Lights Out for Bird Migration

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BirdNote®

Lights Out for Bird Migration

Tailored from the Carry Birds Again podcast

That is BirdNote.

    [nocturnal flight calls]

Many birds migrate at night time. It would sound unusual to journey at midnight, however the birds have their causes.

Julia Wang: At night time the air is much less turbulent, so it is a bit simpler to fly. 

That’s Julia Wang from the Cornell Lab of Ornithology. 

Julia Wang: And particularly for woodland species that may not be as agile, it is simpler to fly at night time. It is also sometimes cooler at night time, so it is simpler to off-put the warmth that is generated while you’re flying actually, actually far distances.

However migrating at night time additionally implies that birds can get disoriented by shiny lights and collide with a constructing. 
    
Julia Wang: All of this gentle air pollution coming from main facilities of buildings, properties, residences, pulls birds, typically, into an space the place they’re extra prone to cope with collisions and different city threats.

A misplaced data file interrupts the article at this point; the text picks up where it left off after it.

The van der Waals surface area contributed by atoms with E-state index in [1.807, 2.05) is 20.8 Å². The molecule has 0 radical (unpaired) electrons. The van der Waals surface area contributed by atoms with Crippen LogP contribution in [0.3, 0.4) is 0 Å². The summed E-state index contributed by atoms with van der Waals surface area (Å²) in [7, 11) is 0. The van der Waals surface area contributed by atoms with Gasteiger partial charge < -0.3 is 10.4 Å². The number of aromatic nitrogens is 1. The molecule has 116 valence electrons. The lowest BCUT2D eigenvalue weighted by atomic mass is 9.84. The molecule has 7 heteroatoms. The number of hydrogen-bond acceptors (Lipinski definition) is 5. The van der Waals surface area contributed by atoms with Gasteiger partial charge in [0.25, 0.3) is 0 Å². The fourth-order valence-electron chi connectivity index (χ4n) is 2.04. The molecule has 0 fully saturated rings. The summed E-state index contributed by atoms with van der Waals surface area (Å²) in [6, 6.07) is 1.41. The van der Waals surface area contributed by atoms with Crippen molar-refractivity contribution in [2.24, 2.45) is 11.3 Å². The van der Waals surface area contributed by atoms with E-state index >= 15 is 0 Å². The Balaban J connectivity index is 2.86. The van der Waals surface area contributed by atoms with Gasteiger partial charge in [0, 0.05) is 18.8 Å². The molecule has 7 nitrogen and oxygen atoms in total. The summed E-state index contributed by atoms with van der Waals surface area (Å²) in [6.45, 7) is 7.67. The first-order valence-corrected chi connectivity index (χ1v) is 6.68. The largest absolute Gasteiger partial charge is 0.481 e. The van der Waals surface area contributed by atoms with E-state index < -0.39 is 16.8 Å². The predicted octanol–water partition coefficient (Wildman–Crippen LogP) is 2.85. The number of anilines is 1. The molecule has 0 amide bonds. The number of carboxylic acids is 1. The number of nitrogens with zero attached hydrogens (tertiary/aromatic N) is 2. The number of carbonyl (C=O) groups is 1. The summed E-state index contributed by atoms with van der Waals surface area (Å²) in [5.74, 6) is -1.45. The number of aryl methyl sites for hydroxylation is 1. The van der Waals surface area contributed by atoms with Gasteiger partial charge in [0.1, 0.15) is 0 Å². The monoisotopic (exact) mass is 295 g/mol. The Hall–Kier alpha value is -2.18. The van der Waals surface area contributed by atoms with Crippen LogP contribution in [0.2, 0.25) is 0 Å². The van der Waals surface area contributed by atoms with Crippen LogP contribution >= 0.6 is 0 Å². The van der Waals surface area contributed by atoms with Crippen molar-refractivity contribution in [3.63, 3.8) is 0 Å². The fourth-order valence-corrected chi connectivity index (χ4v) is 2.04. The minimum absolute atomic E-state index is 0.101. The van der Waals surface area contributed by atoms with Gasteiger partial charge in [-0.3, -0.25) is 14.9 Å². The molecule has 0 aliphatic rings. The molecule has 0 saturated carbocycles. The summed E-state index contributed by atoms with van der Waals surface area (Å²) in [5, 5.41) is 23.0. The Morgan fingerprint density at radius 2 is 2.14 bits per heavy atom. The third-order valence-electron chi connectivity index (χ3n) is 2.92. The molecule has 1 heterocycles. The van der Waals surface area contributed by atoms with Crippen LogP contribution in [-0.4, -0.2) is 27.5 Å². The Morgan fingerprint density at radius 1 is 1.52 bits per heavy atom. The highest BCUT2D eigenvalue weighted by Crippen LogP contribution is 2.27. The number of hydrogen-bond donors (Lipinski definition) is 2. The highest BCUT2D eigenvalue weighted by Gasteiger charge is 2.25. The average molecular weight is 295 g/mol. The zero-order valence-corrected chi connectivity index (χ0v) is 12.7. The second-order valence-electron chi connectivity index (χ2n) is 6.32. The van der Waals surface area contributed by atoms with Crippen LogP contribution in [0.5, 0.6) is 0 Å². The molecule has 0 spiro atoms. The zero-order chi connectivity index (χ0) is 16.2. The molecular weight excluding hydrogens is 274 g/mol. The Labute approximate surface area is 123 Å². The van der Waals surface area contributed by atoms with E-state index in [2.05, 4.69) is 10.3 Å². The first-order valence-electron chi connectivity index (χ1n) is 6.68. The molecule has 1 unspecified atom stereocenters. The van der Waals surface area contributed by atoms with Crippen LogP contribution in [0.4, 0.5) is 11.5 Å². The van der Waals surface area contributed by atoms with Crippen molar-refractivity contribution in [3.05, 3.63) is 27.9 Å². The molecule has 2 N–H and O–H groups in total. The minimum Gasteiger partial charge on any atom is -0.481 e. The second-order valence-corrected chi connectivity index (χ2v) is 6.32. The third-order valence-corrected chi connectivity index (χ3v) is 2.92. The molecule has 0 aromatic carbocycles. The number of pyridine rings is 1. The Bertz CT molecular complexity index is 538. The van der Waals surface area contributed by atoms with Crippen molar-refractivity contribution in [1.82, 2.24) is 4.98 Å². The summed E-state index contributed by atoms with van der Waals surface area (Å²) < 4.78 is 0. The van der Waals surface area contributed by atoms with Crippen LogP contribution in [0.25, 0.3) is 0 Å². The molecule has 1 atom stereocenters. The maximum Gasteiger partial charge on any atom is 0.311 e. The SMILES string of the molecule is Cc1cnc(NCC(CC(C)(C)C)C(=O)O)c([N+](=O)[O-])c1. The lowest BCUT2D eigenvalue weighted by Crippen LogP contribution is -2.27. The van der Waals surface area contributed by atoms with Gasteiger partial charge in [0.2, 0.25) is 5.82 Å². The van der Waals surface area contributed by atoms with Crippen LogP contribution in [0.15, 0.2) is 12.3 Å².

Julia is the undertaking chief for BirdCast, which gives forecasts for chicken migration so that folks know when they need to hold their lights off. 

Julia Wang: All we’re asking is that you simply flip the swap and switch off some lights throughout migration season, and it turns into a win-win state of affairs for each events. You are serving to to avoid wasting birds. And also you’re additionally, as a constructing proprietor or supervisor, or as somebody in their very own house, you are saving power by turning off lights.
Know that every gentle counts and every house issues.

    [nocturnal flight calls]

Be taught extra about lights out applications for chicken migration on the Carry Birds Again podcast. Hear in your podcast app or at BirdNote dot org. I’m Tenijah Hamilton.

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Senior Producer: John Kessler
Content material Director: Allison Wilson
Producer: Mark Bramhill
Managing Producer: Conor Gearin
Bird sounds offered by The Macaulay Library of Pure Sounds on the Cornell Lab of Ornithology, Ithaca, New York. Swainson’s Thrushes Calling Barely Earlier than Dawn, used courtesy of BIRD CALLS and SONGS.
BirdNote’s theme was composed and performed by Nancy Rumbel and John Kessler.
© 2022 BirdNote   August 2022
Narrator: Tenijah Hamilton

ID# PodBBB-13-2022-08-22    PodBBB-13
 

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